Can. 17. par. l. Leges authentice interpretatur legislator eiusve successor et is cui potestas interpretandi fuerit ab eisdem commissa.
par. 2. Interpretatio authentica, per modum legis exhibita, eandem vim habet ac lex ipsa; et si verba legis in se certa declaret tantum, promulgatione non eget et valet retrorsum; si legem coarctet vel extendat aut dubiam explicet, non retrotrahitur et debet promulgari.
par. 3. Data autem per modum sententiae iudicialis aut rescripti in re peculiari, vim legis non habet et ligat tantum personas atque afficit res pro quibus data est.
Can. 18. Leges ecclesiasticae intelligendae sunt secundum propriam verborum significationem in textu et contextu consideratam; quae si dubia et obscura manserit, ad locos Codicis parallelos, si qui sint, ad legis finem ac circumstantias et ad mentem legislatoris est recurrendum.
Can. 19. Leges quae poenam statuunt, aut liberum iurium exercitium coarctant, aut exceptionem a lege continent, strictae subsunt interpretationi.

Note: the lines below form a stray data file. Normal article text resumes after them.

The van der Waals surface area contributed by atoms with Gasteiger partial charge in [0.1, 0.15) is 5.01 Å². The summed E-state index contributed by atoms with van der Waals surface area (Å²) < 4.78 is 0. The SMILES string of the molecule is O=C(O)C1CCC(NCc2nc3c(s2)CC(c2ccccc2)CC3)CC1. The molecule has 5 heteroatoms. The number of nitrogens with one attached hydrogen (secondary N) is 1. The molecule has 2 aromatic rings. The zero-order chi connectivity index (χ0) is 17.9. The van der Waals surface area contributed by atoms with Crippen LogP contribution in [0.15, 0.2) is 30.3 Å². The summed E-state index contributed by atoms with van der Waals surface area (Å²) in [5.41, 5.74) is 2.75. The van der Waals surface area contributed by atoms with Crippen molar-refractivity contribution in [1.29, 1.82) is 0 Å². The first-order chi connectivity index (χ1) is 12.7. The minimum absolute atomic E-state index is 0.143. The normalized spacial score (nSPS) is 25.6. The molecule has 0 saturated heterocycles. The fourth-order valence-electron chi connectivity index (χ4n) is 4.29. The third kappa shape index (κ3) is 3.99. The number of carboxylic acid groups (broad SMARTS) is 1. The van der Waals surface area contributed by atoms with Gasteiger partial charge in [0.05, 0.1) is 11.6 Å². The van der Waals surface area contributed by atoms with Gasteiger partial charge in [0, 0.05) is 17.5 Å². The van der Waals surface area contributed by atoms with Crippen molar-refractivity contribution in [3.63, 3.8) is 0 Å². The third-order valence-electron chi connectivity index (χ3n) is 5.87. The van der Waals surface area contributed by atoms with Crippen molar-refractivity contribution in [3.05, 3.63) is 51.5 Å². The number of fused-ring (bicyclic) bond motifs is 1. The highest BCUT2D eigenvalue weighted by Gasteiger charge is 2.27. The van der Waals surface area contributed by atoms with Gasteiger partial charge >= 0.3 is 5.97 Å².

Can. 20. Si certa de re desit expressum praescriptum legis sive generalis sive particularis, norma sumenda est, nisi agatur de poenis applicandis, a legibus latis in similibus; a generalibus iuris principiis cum aequitate canonica servatis; a stylo et praxi Curiae Romanae; a communi constantique sententia doctorum.
Can. 21. Leges latae ad praecavendum periculum generale, urgent, etiamsi in casu peculiari periculum non adsit.
Can. 22. Lex posterior, a competenti auctoritate lata, obrogat priori, si id expresse edicat, aut sit illi directe contraria, aut totam de integro ordinet legis prioris materiam; sed firmo praeseripto can. 6, n. 1, lex generalis nullatenus derogat locorum specialium et personarum singularium statutis, nisi aliud in ipsa expresse caveatur.
Can. 23. In dubio revocatio legis praeexsistentis non praesumitur, sed leges posteriores ad priores trahendae sunt et his, quantum fieri possit conciliandae.
Can. 24. Praecepta, singulis data, eos quibus dantur, ubique urgent, sed iudicialiter urgeri nequeunt et cessant resoluto iure praecipientis nisi per legitimum documentum aut coram duobus testibus imposita fuerint.